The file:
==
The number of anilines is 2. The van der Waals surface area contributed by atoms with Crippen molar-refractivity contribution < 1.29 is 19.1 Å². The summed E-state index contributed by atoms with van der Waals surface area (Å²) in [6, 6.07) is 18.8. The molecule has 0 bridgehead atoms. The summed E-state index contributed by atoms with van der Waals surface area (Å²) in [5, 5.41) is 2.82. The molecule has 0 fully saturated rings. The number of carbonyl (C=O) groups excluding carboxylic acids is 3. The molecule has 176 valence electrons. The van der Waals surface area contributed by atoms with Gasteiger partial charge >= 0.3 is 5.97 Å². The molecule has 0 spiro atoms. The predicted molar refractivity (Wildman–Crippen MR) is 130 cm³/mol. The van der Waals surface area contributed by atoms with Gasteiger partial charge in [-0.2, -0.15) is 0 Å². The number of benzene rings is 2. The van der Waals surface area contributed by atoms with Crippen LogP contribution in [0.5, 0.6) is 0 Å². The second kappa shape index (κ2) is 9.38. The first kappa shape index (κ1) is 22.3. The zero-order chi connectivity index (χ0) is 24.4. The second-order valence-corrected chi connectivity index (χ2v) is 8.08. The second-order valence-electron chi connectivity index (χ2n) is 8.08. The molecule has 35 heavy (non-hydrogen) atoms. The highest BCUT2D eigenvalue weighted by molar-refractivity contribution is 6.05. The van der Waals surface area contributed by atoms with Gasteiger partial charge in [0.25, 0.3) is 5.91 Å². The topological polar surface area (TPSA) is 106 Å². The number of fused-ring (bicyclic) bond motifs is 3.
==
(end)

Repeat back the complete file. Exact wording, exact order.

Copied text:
The number of anilines is 2. The van der Waals surface area contributed by atoms with Crippen molar-refractivity contribution < 1.29 is 19.1 Å². The summed E-state index contributed by atoms with van der Waals surface area (Å²) in [6, 6.07) is 18.8. The molecule has 0 bridgehead atoms. The summed E-state index contributed by atoms with van der Waals surface area (Å²) in [5, 5.41) is 2.82. The molecule has 0 fully saturated rings. The number of carbonyl (C=O) groups excluding carboxylic acids is 3. The molecule has 176 valence electrons. The van der Waals surface area contributed by atoms with Gasteiger partial charge >= 0.3 is 5.97 Å². The molecule has 0 spiro atoms. The predicted molar refractivity (Wildman–Crippen MR) is 130 cm³/mol. The van der Waals surface area contributed by atoms with Gasteiger partial charge in [-0.2, -0.15) is 0 Å². The number of benzene rings is 2. The van der Waals surface area contributed by atoms with Crippen LogP contribution in [0.5, 0.6) is 0 Å². The second kappa shape index (κ2) is 9.38. The first kappa shape index (κ1) is 22.3. The zero-order chi connectivity index (χ0) is 24.4. The second-order valence-corrected chi connectivity index (χ2v) is 8.08. The second-order valence-electron chi connectivity index (χ2n) is 8.08. The molecule has 35 heavy (non-hydrogen) atoms. The highest BCUT2D eigenvalue weighted by molar-refractivity contribution is 6.05. The van der Waals surface area contributed by atoms with Gasteiger partial charge in [0.25, 0.3) is 5.91 Å². The topological polar surface area (TPSA) is 106 Å². The number of fused-ring (bicyclic) bond motifs is 3.